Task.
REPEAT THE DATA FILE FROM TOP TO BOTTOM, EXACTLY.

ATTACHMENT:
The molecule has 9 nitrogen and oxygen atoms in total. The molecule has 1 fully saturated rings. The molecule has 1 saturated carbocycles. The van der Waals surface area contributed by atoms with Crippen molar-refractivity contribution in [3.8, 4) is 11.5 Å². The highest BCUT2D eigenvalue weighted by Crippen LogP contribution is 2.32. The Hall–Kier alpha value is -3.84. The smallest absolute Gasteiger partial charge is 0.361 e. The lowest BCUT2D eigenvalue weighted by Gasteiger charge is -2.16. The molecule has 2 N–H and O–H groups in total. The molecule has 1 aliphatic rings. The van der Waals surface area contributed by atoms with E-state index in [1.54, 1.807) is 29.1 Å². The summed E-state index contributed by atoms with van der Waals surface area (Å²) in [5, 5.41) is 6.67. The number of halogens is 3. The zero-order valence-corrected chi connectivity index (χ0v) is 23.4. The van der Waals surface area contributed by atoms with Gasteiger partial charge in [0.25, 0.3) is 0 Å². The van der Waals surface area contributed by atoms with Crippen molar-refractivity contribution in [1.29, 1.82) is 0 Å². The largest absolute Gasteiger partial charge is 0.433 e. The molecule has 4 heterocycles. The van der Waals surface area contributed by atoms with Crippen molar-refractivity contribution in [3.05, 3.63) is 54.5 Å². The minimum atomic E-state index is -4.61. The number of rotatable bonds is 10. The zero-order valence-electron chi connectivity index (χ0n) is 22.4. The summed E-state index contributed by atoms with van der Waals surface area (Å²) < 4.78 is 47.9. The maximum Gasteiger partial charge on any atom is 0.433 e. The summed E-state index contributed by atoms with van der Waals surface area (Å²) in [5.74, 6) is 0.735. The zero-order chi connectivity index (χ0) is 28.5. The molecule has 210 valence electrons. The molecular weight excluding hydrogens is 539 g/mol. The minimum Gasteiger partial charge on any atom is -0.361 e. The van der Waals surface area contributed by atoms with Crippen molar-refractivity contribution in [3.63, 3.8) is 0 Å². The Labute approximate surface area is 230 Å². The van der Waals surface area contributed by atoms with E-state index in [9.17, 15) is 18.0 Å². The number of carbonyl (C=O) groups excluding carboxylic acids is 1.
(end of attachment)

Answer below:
The molecule has 9 nitrogen and oxygen atoms in total. The molecule has 1 fully saturated rings. The molecule has 1 saturated carbocycles. The van der Waals surface area contributed by atoms with Crippen molar-refractivity contribution in [3.8, 4) is 11.5 Å². The highest BCUT2D eigenvalue weighted by Crippen LogP contribution is 2.32. The Hall–Kier alpha value is -3.84. The smallest absolute Gasteiger partial charge is 0.361 e. The lowest BCUT2D eigenvalue weighted by Gasteiger charge is -2.16. The molecule has 2 N–H and O–H groups in total. The molecule has 1 aliphatic rings. The van der Waals surface area contributed by atoms with E-state index in [1.54, 1.807) is 29.1 Å². The summed E-state index contributed by atoms with van der Waals surface area (Å²) in [5, 5.41) is 6.67. The number of halogens is 3. The zero-order valence-corrected chi connectivity index (χ0v) is 23.4. The van der Waals surface area contributed by atoms with Gasteiger partial charge in [0.25, 0.3) is 0 Å². The van der Waals surface area contributed by atoms with Crippen molar-refractivity contribution in [1.29, 1.82) is 0 Å². The largest absolute Gasteiger partial charge is 0.433 e. The molecule has 4 heterocycles. The van der Waals surface area contributed by atoms with Crippen molar-refractivity contribution in [3.05, 3.63) is 54.5 Å². The minimum atomic E-state index is -4.61. The number of rotatable bonds is 10. The zero-order valence-electron chi connectivity index (χ0n) is 22.4. The summed E-state index contributed by atoms with van der Waals surface area (Å²) < 4.78 is 47.9. The maximum Gasteiger partial charge on any atom is 0.433 e. The summed E-state index contributed by atoms with van der Waals surface area (Å²) in [5.74, 6) is 0.735. The zero-order chi connectivity index (χ0) is 28.5. The molecule has 210 valence electrons. The molecular weight excluding hydrogens is 539 g/mol. The minimum Gasteiger partial charge on any atom is -0.361 e. The van der Waals surface area contributed by atoms with Crippen molar-refractivity contribution in [3.63, 3.8) is 0 Å². The Labute approximate surface area is 230 Å². The van der Waals surface area contributed by atoms with E-state index in [9.17, 15) is 18.0 Å². The number of carbonyl (C=O) groups excluding carboxylic acids is 1.